Supreme Court tie lets states face lawsuits in other states

A tie vote at the Supreme Court means California officials can be hauled into a Nevada state court to face allegations in a long-running tax dispute with a Nevada inventor.

But on a separate issue in the case, the justices ruled 6 to 2 that Nevada can’t award damages greater than what California or Nevada law would allow. The court threw out a $1 million judgment awarded to Gilbert Hyatt over allegations that California’s tax agency invaded his privacy and committed fraud.

It was the third time the court has deadlocked 4 to 4 since the death of Justice Antonin Scalia in February.

Hyatt is a former California resident who says he moved to Las Vegas in 1991, just before collecting $40 million in patent fees for developing a computer microprocessor chip.

California officials say that he moved out of the state in 1992 and that he is on the hook for millions in back taxes.

But Hyatt sued the agency, claiming that its officials were overzealous while pursuing him. He won a $500 million judgment that was later reduced to $1 million.

California officials had asked the justices to overturn a 1979 ruling that said one state can open the doors of its courts to a private citizen’s lawsuit against another state. Lawyers representing California argued that such lawsuits violate the sovereign protections of states.

Writing for the high court, Justice Stephen Breyer said the court was divided on the issue, leaving the current law intact.

But Breyer said Nevada courts could not allow greater damages than what California or Nevada would ordinarily permit in such cases. California law would allow no damages in such lawsuits, while Nevada law limits damages to $50,000.

Breyer said the Nevada court allowed damages to exceed $50,000 in this case under “a special and discriminatory legal rule that would apply only to sister states.” The court said that was unconstitutional.

The case now returns to lower courts to be resolved.

Hyatt accused the tax agency of outrageous behavior: sending officials to peer through his windows, contacting estranged family members and sharing his personal information with business associates.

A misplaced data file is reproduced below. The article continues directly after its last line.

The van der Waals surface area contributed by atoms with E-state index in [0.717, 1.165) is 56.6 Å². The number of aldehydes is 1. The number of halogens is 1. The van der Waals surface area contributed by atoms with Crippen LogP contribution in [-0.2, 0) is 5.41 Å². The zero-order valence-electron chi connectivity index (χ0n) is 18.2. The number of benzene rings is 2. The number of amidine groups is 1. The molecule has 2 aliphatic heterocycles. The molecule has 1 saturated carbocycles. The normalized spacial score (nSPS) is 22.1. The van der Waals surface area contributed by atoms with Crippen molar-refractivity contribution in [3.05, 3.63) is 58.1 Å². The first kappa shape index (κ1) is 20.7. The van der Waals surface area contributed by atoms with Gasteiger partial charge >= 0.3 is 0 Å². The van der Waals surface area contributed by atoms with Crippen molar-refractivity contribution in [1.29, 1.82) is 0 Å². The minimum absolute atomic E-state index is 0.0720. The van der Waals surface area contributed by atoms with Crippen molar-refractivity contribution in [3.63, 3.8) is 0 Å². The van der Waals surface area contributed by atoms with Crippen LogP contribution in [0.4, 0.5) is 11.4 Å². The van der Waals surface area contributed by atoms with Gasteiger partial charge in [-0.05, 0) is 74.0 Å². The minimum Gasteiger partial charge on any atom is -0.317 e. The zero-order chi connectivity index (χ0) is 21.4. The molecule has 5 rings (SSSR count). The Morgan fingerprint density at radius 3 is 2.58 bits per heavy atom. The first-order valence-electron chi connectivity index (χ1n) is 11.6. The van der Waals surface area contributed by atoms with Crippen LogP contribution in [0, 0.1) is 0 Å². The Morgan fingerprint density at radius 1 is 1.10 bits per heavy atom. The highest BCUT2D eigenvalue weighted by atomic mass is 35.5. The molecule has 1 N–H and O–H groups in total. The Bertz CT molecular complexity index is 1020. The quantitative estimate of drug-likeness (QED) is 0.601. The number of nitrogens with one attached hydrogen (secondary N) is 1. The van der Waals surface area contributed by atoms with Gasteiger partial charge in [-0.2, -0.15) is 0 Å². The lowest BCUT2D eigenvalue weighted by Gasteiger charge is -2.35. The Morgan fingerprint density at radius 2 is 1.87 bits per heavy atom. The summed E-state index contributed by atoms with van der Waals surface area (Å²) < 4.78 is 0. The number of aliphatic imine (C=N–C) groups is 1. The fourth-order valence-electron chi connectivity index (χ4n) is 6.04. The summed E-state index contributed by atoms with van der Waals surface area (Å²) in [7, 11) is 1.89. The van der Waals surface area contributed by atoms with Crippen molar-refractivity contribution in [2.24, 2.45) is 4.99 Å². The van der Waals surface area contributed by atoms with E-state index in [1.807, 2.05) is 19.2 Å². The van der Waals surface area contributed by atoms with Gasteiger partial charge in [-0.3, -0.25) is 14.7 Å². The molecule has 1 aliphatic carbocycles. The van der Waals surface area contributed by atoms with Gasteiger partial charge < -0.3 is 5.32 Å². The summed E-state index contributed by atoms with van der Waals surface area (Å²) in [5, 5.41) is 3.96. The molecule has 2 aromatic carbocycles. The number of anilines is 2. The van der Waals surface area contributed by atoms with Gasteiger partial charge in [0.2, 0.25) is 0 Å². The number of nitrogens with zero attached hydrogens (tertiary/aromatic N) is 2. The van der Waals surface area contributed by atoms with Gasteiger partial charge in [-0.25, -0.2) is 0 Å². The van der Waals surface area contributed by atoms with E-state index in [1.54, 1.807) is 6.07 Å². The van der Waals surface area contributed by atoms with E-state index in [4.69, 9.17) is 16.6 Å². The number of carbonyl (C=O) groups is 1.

It was the second time the dispute has ended up before the Supreme Court. The justices ruled in 2003 that California’s Franchise Tax Board was not immune from a lawsuit in Nevada courts, even though California law would prevent the agency from being sued in California.

Chief Justice John G. Roberts Jr. dissented, saying the Constitution does not block a state from applying its own law to address an injury within its own borders. He was joined by Justice Clarence Thomas.

Also Tuesday, a unanimous Supreme Court ruled that Maryland officials overstepped their authority when they offered financial subsidies to encourage construction of a power plant in the state.

The justices said the Maryland plan interferes with federal law governing wholesale electricity rates.

The ruling is a setback for Maryland and other states that want to ensure a reliable supply of electricity for customers at reasonable rates.

The case involves a 2012 decision by state regulators to order construction of a natural-gas power plant. Officials offered the winning bidder a financial incentive by requiring utilities to buy electricity from the plant for 20 years at a fixed price.

Lower courts sided with rival power suppliers who said the incentive interfered with pricing in wholesale markets, which are subject to federal regulation.

Writing for the high court, Justice Ruth Bader Ginsburg acknowledged that states have authority to encourage development of in-state power plants. But she said that Maryland’s program “impermissibly intruded on the wholesale electricity market.” She said the power to set wholesale electricity prices lies exclusively with the Federal Energy Regulatory Commission.

Ginsburg noted that the court was not preventing states from taking other measures to encourage development of new or more environmentally friendly power plants. Those could include tax incentives, land grants, direct subsidies or other actions that don’t intrude on federal authority, she said.






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